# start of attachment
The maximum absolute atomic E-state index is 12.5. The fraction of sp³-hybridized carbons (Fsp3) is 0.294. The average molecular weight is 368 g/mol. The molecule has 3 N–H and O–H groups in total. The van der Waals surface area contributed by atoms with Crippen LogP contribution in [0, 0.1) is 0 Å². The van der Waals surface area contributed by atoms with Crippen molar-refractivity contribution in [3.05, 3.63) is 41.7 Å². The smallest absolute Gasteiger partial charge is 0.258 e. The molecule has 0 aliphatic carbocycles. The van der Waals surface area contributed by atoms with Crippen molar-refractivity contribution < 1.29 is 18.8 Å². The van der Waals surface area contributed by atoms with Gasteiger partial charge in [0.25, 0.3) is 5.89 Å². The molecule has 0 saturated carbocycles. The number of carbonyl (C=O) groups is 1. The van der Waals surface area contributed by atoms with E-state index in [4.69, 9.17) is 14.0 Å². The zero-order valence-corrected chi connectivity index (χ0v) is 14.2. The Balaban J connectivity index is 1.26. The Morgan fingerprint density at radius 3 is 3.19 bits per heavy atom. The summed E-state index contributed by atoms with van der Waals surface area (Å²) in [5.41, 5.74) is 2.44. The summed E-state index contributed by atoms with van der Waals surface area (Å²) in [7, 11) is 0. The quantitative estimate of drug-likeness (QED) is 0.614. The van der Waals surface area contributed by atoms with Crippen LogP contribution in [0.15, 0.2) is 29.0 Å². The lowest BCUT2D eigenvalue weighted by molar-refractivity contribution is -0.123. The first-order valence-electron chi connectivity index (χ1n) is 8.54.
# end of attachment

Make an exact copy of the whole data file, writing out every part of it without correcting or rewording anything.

The maximum absolute atomic E-state index is 12.5. The fraction of sp³-hybridized carbons (Fsp3) is 0.294. The average molecular weight is 368 g/mol. The molecule has 3 N–H and O–H groups in total. The van der Waals surface area contributed by atoms with Crippen LogP contribution in [0, 0.1) is 0 Å². The van der Waals surface area contributed by atoms with Crippen molar-refractivity contribution in [3.05, 3.63) is 41.7 Å². The smallest absolute Gasteiger partial charge is 0.258 e. The molecule has 0 aliphatic carbocycles. The van der Waals surface area contributed by atoms with Crippen molar-refractivity contribution < 1.29 is 18.8 Å². The van der Waals surface area contributed by atoms with Gasteiger partial charge in [0.25, 0.3) is 5.89 Å². The molecule has 0 saturated carbocycles. The number of carbonyl (C=O) groups is 1. The van der Waals surface area contributed by atoms with E-state index in [4.69, 9.17) is 14.0 Å². The zero-order valence-corrected chi connectivity index (χ0v) is 14.2. The Balaban J connectivity index is 1.26. The Morgan fingerprint density at radius 3 is 3.19 bits per heavy atom. The summed E-state index contributed by atoms with van der Waals surface area (Å²) in [5.41, 5.74) is 2.44. The summed E-state index contributed by atoms with van der Waals surface area (Å²) in [7, 11) is 0. The quantitative estimate of drug-likeness (QED) is 0.614. The van der Waals surface area contributed by atoms with Crippen LogP contribution in [0.15, 0.2) is 29.0 Å². The lowest BCUT2D eigenvalue weighted by molar-refractivity contribution is -0.123. The first-order valence-electron chi connectivity index (χ1n) is 8.54.